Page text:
Taylor Swift’s second album, Fearless, catapulted her to fame, and firmly established Swift as a flourishing musician and songwriter in November 2008. Now, almost 13 years later (of course the number 13 factors in somehow), she has launched the re-recorded Fearless (Taylor’s Version), adding a mellifluous upgrade to an already remarkable album. Sure, it works as a throwback, but it’s mainly a showcase of Swift’s mature, confident vocals, with a sharper sense of musicianship and instrumentation this time around. At a whopping 26 tracks—including six previously unreleased songs and a “Love Story” remix—the songs maintain the lovelorn essence of 2008 while syncing up tonally in a striking way with her two 2020 releases, folklore and evermore. It essentially makes Fearless (Taylor’s Version) the perfect retrospective follow-up for Swift.
Those unexpected albums from last year are full of rich, complex details and stories (“the last great american dynasty,” “no body, no crime”) balanced out by tales of nuanced, aching loves (“the 1,” “august,” “happiness”). The latter bore imprints of Swift’s specific style of depicting romances that remained incomplete or left you wanting more, but throughout folklore and evermore, she presented them through a lens of acceptance and emotional growth. It’s a distinction from Fearless, which she wrote at the cusp of adulthood, in which the love story literally takes the form of a fairytale or then succumbs to devastating heartbreak—or at least it appears devastating when you’re just 15. Fearless was an encapsulation of the growing pains of teenage love. Listening to a 31-year-old Swift belting those same songs in hindsight and within the context of her professional trajectory (and personal life, to quite a degree) is a whole other experience.
She lets her journey over the last decade blend into recording the songs again, almost inviting listeners to ruminate on their own adolescent or past relationships with her. None of the tracks differ in lyrics, as seen in the early drop of “Love Story (Taylor’s Version).” The subtler changes are observed in more pronounced beats, or in some of her punctuated deliveries of certain lines. In songs like “You Belong With Me (Taylor’s Version),” for example, the brief pause after “She doesn’t get your humor like I do” gently lifts up its impact. These small changes actually enrich the “reminiscence” vibe of this album, which contains some of her earliest hits from before she pivoted to full-on pop music with 1989 in 2014. It’s also captured in the new “from the vault” songs, two of which she released prior to the album’s launch: “You All Over Me” featuring Maren Morris, and “Mr. Perfectly Fine,” which is apparently about Joe Jonas (though Jonas’ wife Sophie Turner has given her seal of approval to it on Instagram). The drama is left behind in 2008—it’s just the music and lyrics that get the spotlight now.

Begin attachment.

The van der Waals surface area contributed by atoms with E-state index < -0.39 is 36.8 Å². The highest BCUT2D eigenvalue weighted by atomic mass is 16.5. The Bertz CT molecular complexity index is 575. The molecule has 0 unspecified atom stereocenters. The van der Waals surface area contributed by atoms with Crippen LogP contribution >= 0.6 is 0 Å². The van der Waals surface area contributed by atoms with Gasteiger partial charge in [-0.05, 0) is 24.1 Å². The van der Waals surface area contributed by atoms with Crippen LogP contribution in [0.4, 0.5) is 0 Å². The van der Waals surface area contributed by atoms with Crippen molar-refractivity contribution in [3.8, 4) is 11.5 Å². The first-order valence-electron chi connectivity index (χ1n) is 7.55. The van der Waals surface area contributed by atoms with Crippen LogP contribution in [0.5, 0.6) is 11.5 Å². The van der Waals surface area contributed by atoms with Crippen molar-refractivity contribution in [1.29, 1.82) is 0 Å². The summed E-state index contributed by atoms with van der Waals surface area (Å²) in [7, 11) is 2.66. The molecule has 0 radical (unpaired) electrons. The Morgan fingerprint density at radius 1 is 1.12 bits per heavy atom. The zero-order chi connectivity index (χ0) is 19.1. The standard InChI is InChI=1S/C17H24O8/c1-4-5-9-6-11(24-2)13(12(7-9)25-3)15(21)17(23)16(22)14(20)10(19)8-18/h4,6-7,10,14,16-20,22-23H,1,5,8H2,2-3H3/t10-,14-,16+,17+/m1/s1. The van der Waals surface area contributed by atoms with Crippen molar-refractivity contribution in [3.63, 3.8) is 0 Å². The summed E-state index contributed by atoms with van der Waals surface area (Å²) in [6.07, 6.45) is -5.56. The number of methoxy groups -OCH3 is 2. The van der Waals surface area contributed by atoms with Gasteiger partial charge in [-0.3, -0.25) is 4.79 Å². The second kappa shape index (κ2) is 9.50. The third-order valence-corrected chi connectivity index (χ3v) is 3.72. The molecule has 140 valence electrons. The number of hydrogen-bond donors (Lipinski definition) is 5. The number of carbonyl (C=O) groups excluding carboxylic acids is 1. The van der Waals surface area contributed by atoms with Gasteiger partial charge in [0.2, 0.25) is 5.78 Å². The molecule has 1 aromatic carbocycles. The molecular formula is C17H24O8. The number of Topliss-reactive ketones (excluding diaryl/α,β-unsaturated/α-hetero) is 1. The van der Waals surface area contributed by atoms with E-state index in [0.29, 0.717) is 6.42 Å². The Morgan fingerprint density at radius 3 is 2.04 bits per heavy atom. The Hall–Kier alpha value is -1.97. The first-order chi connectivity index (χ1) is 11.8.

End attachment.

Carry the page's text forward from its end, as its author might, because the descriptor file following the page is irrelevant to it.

The other four “from the vault” tracks fit in well with the album, too. On the slower “We Were Happy,” Swift sings: “We used to watch the sun go down/On the boats in the water/That’s sorta how I feel right now/And goodbye’s so much harder.” It’s an evocative song, much like “Don’t You,” about a woman still pining for her former love. The lyrics here, “Don’t you smile at me and ask me how I’ve been/Don’t you say you’ve missed me if you don’t want me again/You don’t know how much I feel I love you still,” are buoyed by lively rhythms. Swift’s collaboration with Keith Urban on “That’s When,” where they both jam about past lovers reuniting, also hits all the right soothing notes. Like the rest of Fearless (Taylor’s Version), these new songs incorporate similar moods and concepts—especially rain, a motif running throughout the album, including the last track here, called “Bye, Bye Baby.”
Swift still has five more albums to relaunch following the very public legal battle over the ownership of her back catalog. She could have dropped any of the others first, but the choice to follow up her three most recent albums (which she owns) with Fearless (Taylor’s Version) bodes well, as it’s a fun look back at the old Taylor, who was already providing bops and chart-toppers just a few short years into her recording career. It also lends an appreciation for how she has since taken control of her narrative with albums like Reputation and Lover while expanding on her songwriting abilities in folklore and evermore. Fearless (Taylor’s Version) is definitely going to invoke memories of what made Swift a household name in the first place, and should take fans back to a certain time in their life, probably when they first discovered what it means to—borrowing a phrase from the titular song—dive in “head first, fearless.”